Military interventions are flawed by their own contradictions. If they are brief interventions, in the Turkish style, the necessary reform is usually impossible to accomplish. The exception to this may be Turkey. In other cases, the vested interests in the status quo seem too strong to uproot in, say, a two-year period. This is especially true if global forces are at odds with domestic needs. Longer interventions come a cropper because of the flaws of human nature exemplified in the Jekyll and Hyde allegory — the lust for power overcomes the good intentions of those who intervene, and the military it self is corrupted by that power.

The list of particulars which sets off this concern about Bangladesh is lengthy, and much of it is very recent. Echoing Barack Obama, Awami League leaders promised to reach out to the opposition and to make parliament work, as it never has before in Bangladesh. Instead recent news stories tell us that the speaker of parliament, representing the party in power, has ruled that none of the 21 issues that the opposition wanted to discuss in the House will be put on the agenda.Of course, many were frivolous — this is politics after all. But some have the look of legitimacy: the unstable law and order situation (including, I presume, the increasing violence on the university campuses); the violence after the recent election; an alleged crisis in the availability of fertiliser (if true, a real crisis in this densely populated agrarian nation dependent on good agriculture methods for its self-sufficiency in food production).

One item the opposition wanted to discuss was “unusual voter turnout in the parliamentary election”. Obviously, this was to give it a chance again to claim that the election was rigged. But what an opportunity such a debate would have been for the Awami League to claim that its super majority in parliament was, in fact, the result of the voters’ acute memories of the opposition’s execrable five years in power, which led to its rejection at the polls and the desire on the part of most Bangladeshis to reform politics.

In another session of parliament, the prime minister stayed long enough to tell the House that the ruling party intended to “reconstitute” the Anti-Corruption Commission (ACC). The strengthening of the ACC was, of course, one of those foundation stones that the interim government laid during its two-year tenure. Does this signal a return to the years when Bangladesh was continually designated as the most corrupt country on the planet?Nor should we omit the opposition from our disdain. It has boycotted early parliamentary sessions over minutiae.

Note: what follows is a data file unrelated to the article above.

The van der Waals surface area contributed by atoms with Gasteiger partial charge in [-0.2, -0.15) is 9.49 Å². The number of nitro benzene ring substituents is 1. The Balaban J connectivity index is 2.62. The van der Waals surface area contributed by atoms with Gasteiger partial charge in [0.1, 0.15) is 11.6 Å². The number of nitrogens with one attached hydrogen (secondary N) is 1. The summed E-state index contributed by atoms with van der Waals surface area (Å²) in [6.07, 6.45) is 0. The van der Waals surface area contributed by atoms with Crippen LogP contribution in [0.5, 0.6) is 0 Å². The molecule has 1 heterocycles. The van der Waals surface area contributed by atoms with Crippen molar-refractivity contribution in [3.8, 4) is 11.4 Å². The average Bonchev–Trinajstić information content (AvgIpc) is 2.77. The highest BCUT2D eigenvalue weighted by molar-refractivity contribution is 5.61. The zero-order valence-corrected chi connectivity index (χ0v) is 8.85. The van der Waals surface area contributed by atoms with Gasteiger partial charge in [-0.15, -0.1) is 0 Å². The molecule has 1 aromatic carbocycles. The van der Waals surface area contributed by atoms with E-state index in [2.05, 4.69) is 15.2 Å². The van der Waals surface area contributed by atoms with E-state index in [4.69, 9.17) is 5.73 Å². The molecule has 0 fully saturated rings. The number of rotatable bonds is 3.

Perhaps the supreme ironic example that demonstrates that neither party may have understood the results of the election for what they really meant is the silly squabble about the number of front row seats allotted to the opposition. This is not only arcane but derisory in its importance. The BNP opposition demands more, the AL says the demand is disproportionate to the opposition’s numerical strength in parliament. If this disagreement can’t be worked out amiably, nothing can. Yet the intransigent attitude of both parties surpasses all understanding.

I used the word “atavistic” above to describe such behaviour. Webster’s defines that word as “displaying characteristics of a previous cultural era or previous ancestral form”. Surely, the election was a strong expression of the desire of the great majority of Bangladeshis to move on from the era of malfeasance, corruption and rotten governance that obtained between 1991 and 2007. The younger, more modern members of both major parties must understand that.

If the older generation of party leaders is not able to escape from their past mindsets and experiences, it is time for them to go. If they cannot be encouraged and persuaded to do so, Bangladesh will re-enter the hopeless cycle that it escaped for the past two years, and those two years will be viewed increasingly as the country’s halcyon period, a beacon for whatever political movement, democratic or otherwise, that promises to take Bangladeshis back there.